Boston Ballet Principal Chyrstyn Fentroy Steps Into Her Power

February 16, 2023

Boston Ballet principal Chyrstyn Fentroy did not always want a career in ballet. Growing up in Los Angeles, with parents who doubled as her dance teachers—her father was a commercial dancer and her mother, a ballerina—Fentroy easily envisioned a life onstage. The specifics, however, were hazy. “Living in L.A., you can have this Hollywood mindset because it’s at your hand all the time,” she says. Ballet didn’t take center stage for her until she was 18, when she attended her first summer program dedicated to the art form. 

There, at the American Ballet Theatre Collegiate Summer Intensive in New York City, she saw her work cut out for her. “I knew I was behind,” she says, describing the jarring effect of her classmates’ comparatively advanced skills. But she fell in love with ballet and the challenge of fulfilling her potential. Her late start, and the tenacity that helped her overcome it, would lead to an illustrious career with Dance Theatre of Harlem and Boston Ballet.

Onstage, Chyrstyn Fentroy balances in attitude back en pointe, angled to face an upstage diagonal. She smiles serenely as she gazes past her front arm, gently raised in second arabesque. She is costumed in pink tights and pointe shoes and a champagne colored classical tutu.
Chyrstyn Fentroy in Mikko Nissinen’s The Nutcracker. Photo by Liza Voll, courtesy Boston Ballet.

With her crisp, clear-as-a-bell technique, radiant stage presence and spellbinding command of an audience, Fentroy’s uncertain beginning is difficult to imagine now.

In a performance of The Nutcracker at Boston’s Citizens Bank Opera House last December, her Sugar Plum Fairy was met with cheers and a standing ovation. Dazzlingly emotive, Fentroy moves with intentionality, generosity and a sense of freedom. She was “overjoyed and in disbelief” after her promotion to the company’s top rank before a Sugar Plum performance the previous December. “It’s something that I don’t think a younger version of myself would have ever seen in my future,” she says. The achievement coincided with a newfound understanding of herself and the importance of her voice. “I was finally hitting a peak of self-discovery.”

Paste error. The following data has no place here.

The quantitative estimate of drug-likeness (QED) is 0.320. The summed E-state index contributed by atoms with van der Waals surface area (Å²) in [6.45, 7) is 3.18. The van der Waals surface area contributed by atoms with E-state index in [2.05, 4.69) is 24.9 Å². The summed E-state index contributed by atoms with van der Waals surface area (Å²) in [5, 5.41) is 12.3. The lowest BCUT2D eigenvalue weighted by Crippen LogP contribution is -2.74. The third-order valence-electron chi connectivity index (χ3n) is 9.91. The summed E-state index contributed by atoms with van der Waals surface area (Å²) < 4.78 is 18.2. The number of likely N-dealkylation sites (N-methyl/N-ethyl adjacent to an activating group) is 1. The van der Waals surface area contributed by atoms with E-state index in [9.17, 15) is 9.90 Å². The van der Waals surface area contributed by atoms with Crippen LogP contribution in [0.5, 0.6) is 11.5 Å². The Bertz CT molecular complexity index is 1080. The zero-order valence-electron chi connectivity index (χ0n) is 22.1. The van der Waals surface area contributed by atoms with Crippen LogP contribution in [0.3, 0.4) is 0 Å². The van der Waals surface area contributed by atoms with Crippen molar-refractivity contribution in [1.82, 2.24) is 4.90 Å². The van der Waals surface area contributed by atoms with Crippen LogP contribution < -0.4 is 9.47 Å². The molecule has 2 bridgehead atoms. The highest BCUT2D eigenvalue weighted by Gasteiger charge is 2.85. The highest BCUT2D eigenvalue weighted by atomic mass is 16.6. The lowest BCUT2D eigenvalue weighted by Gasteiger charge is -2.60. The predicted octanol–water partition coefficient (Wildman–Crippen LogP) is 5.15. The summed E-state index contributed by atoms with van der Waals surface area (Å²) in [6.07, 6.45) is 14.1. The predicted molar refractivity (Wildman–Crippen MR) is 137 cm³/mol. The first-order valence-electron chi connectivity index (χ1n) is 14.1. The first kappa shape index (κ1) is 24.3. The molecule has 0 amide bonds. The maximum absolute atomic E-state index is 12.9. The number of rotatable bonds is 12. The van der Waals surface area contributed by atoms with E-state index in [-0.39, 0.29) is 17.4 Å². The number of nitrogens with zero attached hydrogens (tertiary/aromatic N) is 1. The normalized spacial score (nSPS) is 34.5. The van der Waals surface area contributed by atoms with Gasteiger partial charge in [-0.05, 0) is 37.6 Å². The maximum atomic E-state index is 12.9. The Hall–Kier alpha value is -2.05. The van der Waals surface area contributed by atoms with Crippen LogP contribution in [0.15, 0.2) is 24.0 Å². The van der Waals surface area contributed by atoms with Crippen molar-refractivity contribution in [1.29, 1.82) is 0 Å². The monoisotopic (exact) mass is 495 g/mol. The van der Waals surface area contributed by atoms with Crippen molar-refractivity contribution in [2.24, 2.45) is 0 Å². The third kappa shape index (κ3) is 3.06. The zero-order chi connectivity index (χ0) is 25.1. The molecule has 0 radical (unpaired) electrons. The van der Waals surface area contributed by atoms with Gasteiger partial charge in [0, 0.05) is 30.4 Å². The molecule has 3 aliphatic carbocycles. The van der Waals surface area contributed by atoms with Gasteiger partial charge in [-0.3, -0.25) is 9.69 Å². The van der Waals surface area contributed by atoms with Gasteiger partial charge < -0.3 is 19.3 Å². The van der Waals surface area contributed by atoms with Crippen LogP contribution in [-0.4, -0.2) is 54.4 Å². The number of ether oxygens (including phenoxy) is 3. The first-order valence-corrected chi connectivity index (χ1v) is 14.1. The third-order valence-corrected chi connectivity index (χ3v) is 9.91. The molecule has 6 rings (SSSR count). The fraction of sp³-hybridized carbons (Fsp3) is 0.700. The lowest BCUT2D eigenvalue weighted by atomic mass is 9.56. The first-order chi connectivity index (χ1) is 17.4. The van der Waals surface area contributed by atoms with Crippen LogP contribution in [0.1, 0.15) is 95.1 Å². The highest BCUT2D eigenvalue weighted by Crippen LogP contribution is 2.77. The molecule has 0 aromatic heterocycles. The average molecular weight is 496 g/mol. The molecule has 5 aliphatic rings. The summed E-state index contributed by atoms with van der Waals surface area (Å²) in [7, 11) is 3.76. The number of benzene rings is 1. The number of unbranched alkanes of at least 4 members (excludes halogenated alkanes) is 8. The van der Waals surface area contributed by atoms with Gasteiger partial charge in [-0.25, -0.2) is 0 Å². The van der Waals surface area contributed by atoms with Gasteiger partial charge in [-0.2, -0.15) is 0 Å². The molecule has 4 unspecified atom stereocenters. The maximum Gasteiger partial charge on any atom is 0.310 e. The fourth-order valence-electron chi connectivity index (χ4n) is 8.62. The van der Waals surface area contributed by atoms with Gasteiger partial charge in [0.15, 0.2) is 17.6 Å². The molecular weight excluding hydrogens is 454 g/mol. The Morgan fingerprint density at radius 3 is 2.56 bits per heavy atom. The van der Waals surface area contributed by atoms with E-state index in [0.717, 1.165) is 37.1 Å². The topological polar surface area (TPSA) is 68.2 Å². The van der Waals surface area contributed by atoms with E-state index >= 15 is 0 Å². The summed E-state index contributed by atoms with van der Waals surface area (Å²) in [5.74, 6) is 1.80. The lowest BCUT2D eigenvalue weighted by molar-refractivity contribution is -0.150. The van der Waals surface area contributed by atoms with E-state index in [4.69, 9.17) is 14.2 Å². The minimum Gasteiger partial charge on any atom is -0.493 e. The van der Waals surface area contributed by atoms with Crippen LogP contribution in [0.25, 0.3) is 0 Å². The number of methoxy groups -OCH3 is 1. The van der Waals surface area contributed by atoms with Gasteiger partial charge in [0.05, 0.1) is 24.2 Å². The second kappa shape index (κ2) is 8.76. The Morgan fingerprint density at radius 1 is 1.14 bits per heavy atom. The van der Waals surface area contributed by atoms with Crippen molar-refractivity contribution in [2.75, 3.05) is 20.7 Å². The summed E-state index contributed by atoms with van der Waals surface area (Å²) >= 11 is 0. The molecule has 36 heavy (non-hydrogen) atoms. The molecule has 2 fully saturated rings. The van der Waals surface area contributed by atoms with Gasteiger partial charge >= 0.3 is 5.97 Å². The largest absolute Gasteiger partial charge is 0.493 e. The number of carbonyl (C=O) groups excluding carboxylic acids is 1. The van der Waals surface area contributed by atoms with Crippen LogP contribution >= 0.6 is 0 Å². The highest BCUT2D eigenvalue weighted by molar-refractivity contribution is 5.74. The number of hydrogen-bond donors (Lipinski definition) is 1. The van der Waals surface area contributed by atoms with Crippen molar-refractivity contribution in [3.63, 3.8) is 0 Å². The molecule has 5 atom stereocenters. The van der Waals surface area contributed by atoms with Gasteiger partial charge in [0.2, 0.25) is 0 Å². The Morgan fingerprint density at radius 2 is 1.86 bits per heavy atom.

Starting Out

As a child, Fentroy had begun dancing as a matter of practicality more than passion. She took her mother’s ballet classes at the Peninsula School of Performing Arts in Palos Verdes, California, where both parents taught, to stay occupied. After the couple divorced when Fentroy was 7, she was raised by her mother, who danced with regional companies in California. “I was always backstage when my mom would perform,” Fentroy says. “I watched her all the time.”

In her teens, Fentroy became curious about other schools, leading to her pivotal experience at ABT’s intensive. She attended Joffrey Ballet School’s summer course the following year, and that fall, she moved to New York City alone to attend the school’s trainee program on scholarship. She did work-study to help finance her stay in the dorms and worked overtime in the studio to catch up.

“I became obsessed,” Fentroy says. “I had keys to the building, so I would go in and practice in my free time, and I watched a ton of YouTube videos.” She absorbed the versatile, energetic movement style of her JBS teachers, many of whom had been members of The Joffrey Ballet—the Chicago company that’s unaffiliated with the New York City school—and taught by Robert Joffrey and Gerald Arpino, who founded both organizations.  

Chyrstyn Fentroy poses against a light grey backdrop in a black leotard and pointe shoes pancaked to match her skin tone, her hair falling in tight coils just past her chin. She is in retiré back, hips pressing her forward while her upper body leans back, arms hyperextended in a V that presses into the air behind her. Her close-mouthed smile is warm, playful, and self-assured.
Chyrstyn Fentroy. Photo by Liza Voll.

Fentroy joined the school’s student company, now called the Joffrey Ballet Concert Group, giving her a taste of professional life, including touring. For the first time, she was exposed to a wide range of stages, audiences and choreography, and devoured modern, improvisation and contemporary ballet. Her tenure in the concert group served her well when she joined her first professional company, Dance Theatre of Harlem, which she entered during its return from a long hiatus. 

Going Professional